Cognitive issues also occur and occur more frequently than the medical issues and often times, more frequently than the physical features. Children born with Ds may have a difficult time learning to speak. Some may speak very well, others, not so well. Carly was getting better with her speech, but much preferred American Sign Language (ASL). We were pretty amazed with her ability to learn sign language so quickly and the fact that she taught herself a majority of her signs by watching Signing Time Videos~those cost us a small fortune to purchase, but were very well worth the money spent. Carly was using well over 1,000 signs by the time she passed away. She did speak and it was clear when she did, but she was very shy around other people and usually her words were spoken at home more than any place else.

Learning often times come slower for kids born with Ds, but they can learn and are more than capable of learning. Who cares if they learn at a slower pace. The fact remains, THEY CAN LEARN!

As most of you know. Carly did have a severe heart defect and went through 2 open heart surgeries. Surgery 1 was at the age of 3months and surgery 2 at the age of 29months. Carly also was diagnosed with Acute Lymphoblastic Leukemia when she was 32months old. Adding to the list of those pretty serious health issues, she was diagnosed soon after birth with hypothyroidism and was placed on medication at the age of three weeks. Carly's vision was good. Her hearing was good. She was in remission with her leukemia going on 6 years at the time of her passing. A few years ago she developed a platelet disorder, it was not the leukemia returning. It was in fact a platelet disorder. UofM had had other cases of kids with Ds who had gone through chemo and then were left with a platelet disorder. As I mentioned above, the genetic makeup of Ds causes various health issues. I suppose that her health issues did make her different than her school friends, but other than that she was pretty much like everyone else.

Reading the various blogs and facebook comments throughout the month of October, which I mentioned is Ds awareness month, I find myself kind of torn. Yes, my daughter was born with Ds. No, I wouldn't change that even if it were possible to somehow reverse Ds. Was she different, well, yes in a way she was. But in the end, aren't we all different from each other? I think so. Some people say that Ds is not what their child is, that it doesn't define their child. They also say that their children are just that, a child first, who just so happens to be born with Ds. I agree, for the most part, but the fact is, Ds made Carly who she was. Ds gave her the ability to love with her whole heart. Ds gave her the ability to be a carefree child. Ds was Carly's genetic make up and it did make her who she was. Carly was Carly and she wouldn't have been Carly had she not been born with Ds.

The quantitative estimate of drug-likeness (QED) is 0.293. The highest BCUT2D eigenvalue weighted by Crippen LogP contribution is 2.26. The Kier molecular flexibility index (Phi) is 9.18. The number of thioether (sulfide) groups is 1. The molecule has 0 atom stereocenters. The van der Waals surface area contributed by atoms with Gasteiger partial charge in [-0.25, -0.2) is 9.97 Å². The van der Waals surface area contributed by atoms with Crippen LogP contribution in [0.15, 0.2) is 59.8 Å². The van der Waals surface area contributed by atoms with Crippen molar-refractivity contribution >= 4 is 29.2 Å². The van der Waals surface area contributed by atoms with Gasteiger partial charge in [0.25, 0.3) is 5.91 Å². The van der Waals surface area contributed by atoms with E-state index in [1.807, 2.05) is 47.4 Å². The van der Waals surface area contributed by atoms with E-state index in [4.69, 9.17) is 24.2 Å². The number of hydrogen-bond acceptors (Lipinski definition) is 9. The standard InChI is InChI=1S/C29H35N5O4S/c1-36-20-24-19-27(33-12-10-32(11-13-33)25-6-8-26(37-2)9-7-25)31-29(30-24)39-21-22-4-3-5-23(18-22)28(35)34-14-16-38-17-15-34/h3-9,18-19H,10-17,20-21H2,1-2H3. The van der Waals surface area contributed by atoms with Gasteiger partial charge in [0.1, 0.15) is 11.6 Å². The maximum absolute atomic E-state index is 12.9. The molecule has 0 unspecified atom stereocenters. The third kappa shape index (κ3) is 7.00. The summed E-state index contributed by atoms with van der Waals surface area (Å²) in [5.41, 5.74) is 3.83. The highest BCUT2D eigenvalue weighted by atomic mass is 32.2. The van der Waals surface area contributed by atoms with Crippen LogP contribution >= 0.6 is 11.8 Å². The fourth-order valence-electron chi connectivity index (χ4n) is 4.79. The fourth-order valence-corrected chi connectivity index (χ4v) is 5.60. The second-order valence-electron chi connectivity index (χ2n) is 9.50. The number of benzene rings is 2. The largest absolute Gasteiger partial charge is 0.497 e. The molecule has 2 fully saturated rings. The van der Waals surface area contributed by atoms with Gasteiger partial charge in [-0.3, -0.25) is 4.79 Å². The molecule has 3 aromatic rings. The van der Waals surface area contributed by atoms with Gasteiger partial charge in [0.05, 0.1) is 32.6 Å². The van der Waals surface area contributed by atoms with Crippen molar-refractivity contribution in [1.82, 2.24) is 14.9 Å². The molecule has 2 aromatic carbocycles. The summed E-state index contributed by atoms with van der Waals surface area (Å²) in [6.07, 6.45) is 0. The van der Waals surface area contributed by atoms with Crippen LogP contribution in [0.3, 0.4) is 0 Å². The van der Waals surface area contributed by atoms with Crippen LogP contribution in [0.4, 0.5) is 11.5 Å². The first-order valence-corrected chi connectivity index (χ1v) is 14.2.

Tina said...

I couldn't agree with you more. Yes our children are different but their beauty lies in this difference, they wouldn't be who they are without DS and we love them for what they are it's not as if this way or that way is better. I wish that more and more people would understand that yes having DS means that certain things are going to be different about our kids but we cannot club them into fixed categories, there is no one kind of DS just like there is no one kind of "typical" and as for "normal" what is that anyway? I deal with issues with my so called "normal" child which I don't find so normal at times, so is there truely a thing called normal. I know we will continue to come across these questions like does she have mild DS, or she doesn't look so downsy etc. etc. and thats why I hope this month of October and all the months after helps even if in a tiny way to educate people about DS. Thanks to the link to FB, more information is getting out to those who have nothing to do with DS and probably wouldn't be visiting our blogs.

Becca said...

Great post, Joany. Btw, thank you so much for your comments about school and the school systems on my blog. I needed that little kick-in-the-pants to help get me geared up for what lies ahead, and I know it will help many others in the same way.

Melissa said...

One of the things I've found most interesting about Ds is how different that extra chromosome shows up in each of our kids. And 'downs baby/kid' makes me cringe too...

another mama said...

I'm not the mother of a Down Syndrome child, but I do agree with you. I think that in so many ways it does make the child who they are. And I don't mean that in a bad way. DS children just seem to have a capacity to love that goes far beyond that of a normal human being. They have an innocence that lasts a lifetime. I think in our society, which tries to make everyone exactly equal, we try to take away what makes down syndrome kiddos so unique and precious. We are all different, and while I do think that we are all equals, I also think we confuse equality with sameness. Sorry to ramble, but post struck a chord with me.